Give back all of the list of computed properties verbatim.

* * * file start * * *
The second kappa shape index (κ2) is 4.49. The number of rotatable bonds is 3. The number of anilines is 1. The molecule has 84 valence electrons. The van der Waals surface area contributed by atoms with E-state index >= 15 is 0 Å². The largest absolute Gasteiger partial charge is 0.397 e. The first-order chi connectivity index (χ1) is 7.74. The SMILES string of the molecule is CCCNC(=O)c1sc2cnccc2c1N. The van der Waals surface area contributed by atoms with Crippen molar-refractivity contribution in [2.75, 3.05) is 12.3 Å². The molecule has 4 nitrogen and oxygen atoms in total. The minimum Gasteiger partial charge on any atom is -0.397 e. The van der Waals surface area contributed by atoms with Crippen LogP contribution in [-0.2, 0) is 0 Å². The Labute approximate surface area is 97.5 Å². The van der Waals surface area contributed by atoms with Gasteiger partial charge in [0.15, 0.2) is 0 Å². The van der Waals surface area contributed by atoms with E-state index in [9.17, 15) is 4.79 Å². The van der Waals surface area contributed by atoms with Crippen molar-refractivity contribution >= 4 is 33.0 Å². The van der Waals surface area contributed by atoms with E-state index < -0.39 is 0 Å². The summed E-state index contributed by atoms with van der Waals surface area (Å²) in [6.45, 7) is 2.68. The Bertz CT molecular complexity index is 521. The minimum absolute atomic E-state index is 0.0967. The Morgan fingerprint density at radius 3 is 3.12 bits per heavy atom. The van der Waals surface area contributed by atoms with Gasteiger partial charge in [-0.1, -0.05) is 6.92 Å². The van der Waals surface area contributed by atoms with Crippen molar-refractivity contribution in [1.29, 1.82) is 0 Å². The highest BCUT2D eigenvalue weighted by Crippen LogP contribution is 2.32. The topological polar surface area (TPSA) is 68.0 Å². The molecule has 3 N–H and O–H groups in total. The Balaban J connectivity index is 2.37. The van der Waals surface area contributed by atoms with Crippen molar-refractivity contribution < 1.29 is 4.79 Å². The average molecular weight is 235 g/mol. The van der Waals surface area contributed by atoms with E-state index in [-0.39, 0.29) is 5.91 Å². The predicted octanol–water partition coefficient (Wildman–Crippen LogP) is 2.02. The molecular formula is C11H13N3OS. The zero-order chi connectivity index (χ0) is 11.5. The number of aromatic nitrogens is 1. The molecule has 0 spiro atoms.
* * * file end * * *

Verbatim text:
The second kappa shape index (κ2) is 4.49. The number of rotatable bonds is 3. The number of anilines is 1. The molecule has 84 valence electrons. The van der Waals surface area contributed by atoms with E-state index >= 15 is 0 Å². The largest absolute Gasteiger partial charge is 0.397 e. The first-order chi connectivity index (χ1) is 7.74. The SMILES string of the molecule is CCCNC(=O)c1sc2cnccc2c1N. The van der Waals surface area contributed by atoms with Crippen molar-refractivity contribution in [2.75, 3.05) is 12.3 Å². The molecule has 4 nitrogen and oxygen atoms in total. The minimum Gasteiger partial charge on any atom is -0.397 e. The van der Waals surface area contributed by atoms with Crippen LogP contribution in [-0.2, 0) is 0 Å². The Labute approximate surface area is 97.5 Å². The van der Waals surface area contributed by atoms with Gasteiger partial charge in [0.15, 0.2) is 0 Å². The van der Waals surface area contributed by atoms with E-state index in [9.17, 15) is 4.79 Å². The van der Waals surface area contributed by atoms with Crippen molar-refractivity contribution >= 4 is 33.0 Å². The van der Waals surface area contributed by atoms with E-state index < -0.39 is 0 Å². The summed E-state index contributed by atoms with van der Waals surface area (Å²) in [6.45, 7) is 2.68. The Bertz CT molecular complexity index is 521. The minimum absolute atomic E-state index is 0.0967. The Morgan fingerprint density at radius 3 is 3.12 bits per heavy atom. The van der Waals surface area contributed by atoms with Gasteiger partial charge in [-0.1, -0.05) is 6.92 Å². The van der Waals surface area contributed by atoms with Crippen molar-refractivity contribution in [1.29, 1.82) is 0 Å². The highest BCUT2D eigenvalue weighted by Crippen LogP contribution is 2.32. The topological polar surface area (TPSA) is 68.0 Å². The molecule has 3 N–H and O–H groups in total. The Balaban J connectivity index is 2.37. The van der Waals surface area contributed by atoms with Crippen molar-refractivity contribution < 1.29 is 4.79 Å². The average molecular weight is 235 g/mol. The van der Waals surface area contributed by atoms with E-state index in [-0.39, 0.29) is 5.91 Å². The predicted octanol–water partition coefficient (Wildman–Crippen LogP) is 2.02. The molecular formula is C11H13N3OS. The zero-order chi connectivity index (χ0) is 11.5. The number of aromatic nitrogens is 1. The molecule has 0 spiro atoms.